Directors of children and youth theatre – Kay Wuschek

Biography

Kay Wuschek © Christian Brachwitz

Kay Wuschek was born in Leipzig in 1963. He studied theatre science and cultural communication at the Humboldt University of Berlin. He first worked as a dramaturg at various theatres including the bat Studiotheater in Berlin, in Schwerin, Magdeburg, at the Thalia Theater Halle, in Bulgaria and at the Theater Aachen.

He has also staged his own productions at theatres including the Hoftheater Prenzlauer Berg in Berlin, in Magdeburg, Halle, Tübingen, and in Paris and Komsomolsk (Russia). His productions were invited to come to the Norddeutsches Theatertreffen and to many German festivals of children’s and youth theatre, but also to international festivals in Glasgow, St. Louis (France), and the Udmurt Autonomous Republic (now part of Russia). Wuschek has also been a member of various juries and the director of children’s and youth theatre festivals in Halle an der Saale and Aachen.

Since 2005, he has directed the Theater an der Parkaue in Berlin-Lichtenberg, the largest and only state children’s and youth theatre in Germany, with three stages. It was set up in 1948 upon the orders of the Soviet military administration. During the GDR era it was the renowned Theater der Freundschaft. It later became the carrousel-Theater (and since 2005 has been the Theater an der Parkaue).

In 2006, Kay Wuschek was selected as a member of the Berlin Council for the Arts and he is one of its two spokespersons. Since 2009, he has been a member of the Committee for Artistic Questions at the German Theatre and Orchestra Association. He has also been one of the two German vice-presidents of the International Theatre Institute (ITI) since 2009.

    Portrait

    The world becomes strangely foreign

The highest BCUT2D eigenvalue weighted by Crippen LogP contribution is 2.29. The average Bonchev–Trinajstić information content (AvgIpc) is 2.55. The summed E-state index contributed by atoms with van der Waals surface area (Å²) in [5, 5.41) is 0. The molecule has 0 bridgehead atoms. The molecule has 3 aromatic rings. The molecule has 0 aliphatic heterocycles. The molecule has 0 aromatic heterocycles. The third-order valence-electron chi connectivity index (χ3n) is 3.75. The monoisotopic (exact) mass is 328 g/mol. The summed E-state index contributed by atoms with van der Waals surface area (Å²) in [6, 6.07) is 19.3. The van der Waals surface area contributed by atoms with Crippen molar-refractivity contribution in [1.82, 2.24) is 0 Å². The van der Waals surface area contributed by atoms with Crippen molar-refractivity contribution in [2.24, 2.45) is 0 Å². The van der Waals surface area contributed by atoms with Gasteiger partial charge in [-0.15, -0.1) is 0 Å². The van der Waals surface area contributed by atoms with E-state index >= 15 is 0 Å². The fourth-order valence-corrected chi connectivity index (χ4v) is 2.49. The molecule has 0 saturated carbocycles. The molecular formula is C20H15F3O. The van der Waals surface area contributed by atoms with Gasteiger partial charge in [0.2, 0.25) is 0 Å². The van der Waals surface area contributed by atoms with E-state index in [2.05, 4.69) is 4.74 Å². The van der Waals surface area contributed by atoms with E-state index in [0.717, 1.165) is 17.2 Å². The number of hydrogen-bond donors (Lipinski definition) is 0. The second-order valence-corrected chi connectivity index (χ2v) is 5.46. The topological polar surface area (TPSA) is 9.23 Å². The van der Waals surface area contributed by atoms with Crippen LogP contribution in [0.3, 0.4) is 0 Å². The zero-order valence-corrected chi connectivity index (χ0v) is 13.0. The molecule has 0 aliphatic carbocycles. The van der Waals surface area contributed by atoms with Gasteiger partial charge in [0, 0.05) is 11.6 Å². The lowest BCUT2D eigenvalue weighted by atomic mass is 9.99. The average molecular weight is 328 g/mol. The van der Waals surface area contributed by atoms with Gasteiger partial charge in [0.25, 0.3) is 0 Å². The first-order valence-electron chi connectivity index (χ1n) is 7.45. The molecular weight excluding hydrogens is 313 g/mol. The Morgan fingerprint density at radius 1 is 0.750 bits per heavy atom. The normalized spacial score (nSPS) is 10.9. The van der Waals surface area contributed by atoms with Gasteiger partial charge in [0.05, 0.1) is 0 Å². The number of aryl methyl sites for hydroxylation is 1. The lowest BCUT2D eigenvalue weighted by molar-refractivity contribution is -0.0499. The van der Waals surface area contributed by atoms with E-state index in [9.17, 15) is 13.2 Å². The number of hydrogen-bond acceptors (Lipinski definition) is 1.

“I am not interested in self-enclosed aesthetics,” says Kay Wuschek. The manager of the Theater an der Parkaue in Berlin, the only state children’s and youth theatre in Germany, uses a variety of different theatrical styles in his productions for young people. Elements of light comedy are to be found alongside a sprinkling of fantasy, lots of music, and comic and operatic elements. “Growing up is a process that subjectively has many tragic elements, but objectively can also seem very comic,” he says. Features common to many of Wuschek’s works are that they do not ignore the tragic and dark aspects of life and are quite demanding on young people. That is true both of Theodor Storm’s “Schimmelreiter” (The Rider on the White Horse), in which we witness the downfall of dyke builder Hauke Haien at the end of his modern dyke construction product, and of Astrid Lindgren’s dark book “Die Brüder Löwenherz” (The Brothers Lionheart), in which two brothers both die. Wuschek’s staging of Fontane’s “Frau Jenny Treibel oder Wo sich Herz zum Herzen find’t” (Frau Jenny Treibel or Where Heart Finds its Way to Heart) was also not exactly what one would expect of a play for young people. Wuschek does not change the language of the novel, which was written in 1892. The story of Corinna, the teacher’s daughter bent on social advancement who wants to marry up in society and who fails on account of her hypocritical prospective mother-in-law is told racily by outstanding actors. Wuschek does not resort to modern gimmicks, although the story has much in common with modern teenagers’ dreams of winning a televised singing competition. Instead, Wuschek relies on the power of his story, which he tells with great intensity, without pandering to what is supposedly youth taste.